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How Music Can Help Your Yoga Practice

One of the more controversial topics in yoga is music. Should instructors play music in their class, and if so, what type is appropriate? Does it have to be kirtan based? Or would Black Sabbath be okay? And what about The Beatles? That would be better than Justin Bieber, right?

In some schools, the answer is a big no — music should not be played in class whether it’s Beatles or Bieber because it pulls people away from the practice. It’s a distraction.

But in other schools, music is included with yoga; it’s part of the practice! And while albums with names like Songs For The Sangha and Bhakti Without Borders may dominate many playlists, there’s still room for Jack White and Alicia Keys, because music can actually help your yoga practice.

1. It Uplifts


We’ve all had days when dragging our tired butts to the mat feels more difficult than swimming across the Atlantic Ocean to Europe. And it’s on these days that a little Bruno Mars sprinkled on top of your sun salutations can provide the extra boost of energy needed to carry on. Music brings vitality, and who doesn’t want that in their yoga practice?

2. It Touches Emotions 


We all have that song — you know, the one that reminds you of that special someone. Or maybe it brings you back to that certain time; both instances are usually tied up in emotions. And when a song like this comes up in class, it could stir your emotions to the surface. This not only allows you to feel more in your practice, it helps you embody more of your whole self.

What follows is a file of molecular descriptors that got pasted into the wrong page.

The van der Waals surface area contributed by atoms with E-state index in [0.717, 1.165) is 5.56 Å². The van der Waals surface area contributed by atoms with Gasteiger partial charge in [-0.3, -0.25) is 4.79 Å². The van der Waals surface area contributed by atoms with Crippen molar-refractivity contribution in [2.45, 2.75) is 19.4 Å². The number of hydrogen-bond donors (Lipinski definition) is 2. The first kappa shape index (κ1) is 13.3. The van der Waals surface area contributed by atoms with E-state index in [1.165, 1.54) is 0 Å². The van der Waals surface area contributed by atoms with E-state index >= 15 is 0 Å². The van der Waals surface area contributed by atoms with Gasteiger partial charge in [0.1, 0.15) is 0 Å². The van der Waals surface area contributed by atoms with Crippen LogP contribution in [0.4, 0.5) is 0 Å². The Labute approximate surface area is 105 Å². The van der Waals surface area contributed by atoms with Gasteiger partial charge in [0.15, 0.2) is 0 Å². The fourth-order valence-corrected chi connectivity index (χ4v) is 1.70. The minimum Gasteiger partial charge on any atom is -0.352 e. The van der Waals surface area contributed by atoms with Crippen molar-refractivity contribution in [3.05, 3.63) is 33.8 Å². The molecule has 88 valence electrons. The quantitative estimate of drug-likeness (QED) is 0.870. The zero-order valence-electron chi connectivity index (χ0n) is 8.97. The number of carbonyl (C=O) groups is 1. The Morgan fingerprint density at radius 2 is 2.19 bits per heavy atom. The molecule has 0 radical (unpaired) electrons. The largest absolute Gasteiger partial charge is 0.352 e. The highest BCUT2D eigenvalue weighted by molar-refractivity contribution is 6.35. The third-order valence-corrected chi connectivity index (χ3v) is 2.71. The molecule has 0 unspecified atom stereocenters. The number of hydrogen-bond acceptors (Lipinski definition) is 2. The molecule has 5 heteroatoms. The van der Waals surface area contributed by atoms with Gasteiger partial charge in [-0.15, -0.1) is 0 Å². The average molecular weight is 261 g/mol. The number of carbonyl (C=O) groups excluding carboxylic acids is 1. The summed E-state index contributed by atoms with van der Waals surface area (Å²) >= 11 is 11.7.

On the flip side, an annoying song could be played causing negative emotions to come up. Whether you’re getting all judge-y over another yogi’s crow pose, or maybe you’ve had enough of listening to the nails-on-the-chalkboard voice of your instructor, when these anger-inspired emotions start to surface, we are given the opportunity to move through them in our practice, which breaks up the negativity, encouraging it to dispel.

3. It Connects Us to Our True Self


Music is a bond. It joins us closer to others and brings us deeper into ourselves. When a song fills us with meaning, the mind and body come together. As we go through the poses from this connection, we’re living and breathing in union. And this is what the practice is about.

What songs do you like to listen to in yoga? Or do you prefer silence for your practice? —Elysha

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